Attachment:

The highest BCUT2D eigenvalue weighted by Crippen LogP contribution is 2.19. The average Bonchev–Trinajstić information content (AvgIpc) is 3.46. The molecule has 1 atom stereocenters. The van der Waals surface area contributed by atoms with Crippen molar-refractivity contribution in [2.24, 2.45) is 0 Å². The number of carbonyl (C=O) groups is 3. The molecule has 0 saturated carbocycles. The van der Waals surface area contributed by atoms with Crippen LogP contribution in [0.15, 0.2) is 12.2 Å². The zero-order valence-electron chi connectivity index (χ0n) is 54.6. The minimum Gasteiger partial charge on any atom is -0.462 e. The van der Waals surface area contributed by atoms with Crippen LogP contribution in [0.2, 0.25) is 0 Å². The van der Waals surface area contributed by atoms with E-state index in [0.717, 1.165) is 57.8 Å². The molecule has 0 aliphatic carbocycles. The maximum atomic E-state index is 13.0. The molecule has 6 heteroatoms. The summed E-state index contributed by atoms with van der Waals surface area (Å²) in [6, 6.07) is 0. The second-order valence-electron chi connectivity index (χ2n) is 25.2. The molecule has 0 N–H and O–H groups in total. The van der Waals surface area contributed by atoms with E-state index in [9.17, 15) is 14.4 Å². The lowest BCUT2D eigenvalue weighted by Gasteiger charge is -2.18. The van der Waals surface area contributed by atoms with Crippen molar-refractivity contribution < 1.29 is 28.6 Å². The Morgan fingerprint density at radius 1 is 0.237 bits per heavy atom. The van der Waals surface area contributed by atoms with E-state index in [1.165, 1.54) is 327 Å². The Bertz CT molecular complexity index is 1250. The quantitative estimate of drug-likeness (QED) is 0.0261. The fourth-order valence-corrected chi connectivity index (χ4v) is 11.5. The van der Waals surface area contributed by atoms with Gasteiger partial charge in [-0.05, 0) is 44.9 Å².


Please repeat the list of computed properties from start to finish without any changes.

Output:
The highest BCUT2D eigenvalue weighted by Crippen LogP contribution is 2.19. The average Bonchev–Trinajstić information content (AvgIpc) is 3.46. The molecule has 1 atom stereocenters. The van der Waals surface area contributed by atoms with Crippen molar-refractivity contribution in [2.24, 2.45) is 0 Å². The number of carbonyl (C=O) groups is 3. The molecule has 0 saturated carbocycles. The van der Waals surface area contributed by atoms with Crippen LogP contribution in [0.15, 0.2) is 12.2 Å². The zero-order valence-electron chi connectivity index (χ0n) is 54.6. The minimum Gasteiger partial charge on any atom is -0.462 e. The van der Waals surface area contributed by atoms with Crippen LogP contribution in [0.2, 0.25) is 0 Å². The van der Waals surface area contributed by atoms with E-state index in [0.717, 1.165) is 57.8 Å². The molecule has 0 aliphatic carbocycles. The maximum atomic E-state index is 13.0. The molecule has 6 heteroatoms. The summed E-state index contributed by atoms with van der Waals surface area (Å²) in [6, 6.07) is 0. The second-order valence-electron chi connectivity index (χ2n) is 25.2. The molecule has 0 N–H and O–H groups in total. The van der Waals surface area contributed by atoms with E-state index in [9.17, 15) is 14.4 Å². The lowest BCUT2D eigenvalue weighted by Gasteiger charge is -2.18. The van der Waals surface area contributed by atoms with Crippen molar-refractivity contribution < 1.29 is 28.6 Å². The Morgan fingerprint density at radius 1 is 0.237 bits per heavy atom. The van der Waals surface area contributed by atoms with E-state index in [1.165, 1.54) is 327 Å². The Bertz CT molecular complexity index is 1250. The quantitative estimate of drug-likeness (QED) is 0.0261. The fourth-order valence-corrected chi connectivity index (χ4v) is 11.5. The van der Waals surface area contributed by atoms with Gasteiger partial charge in [-0.05, 0) is 44.9 Å².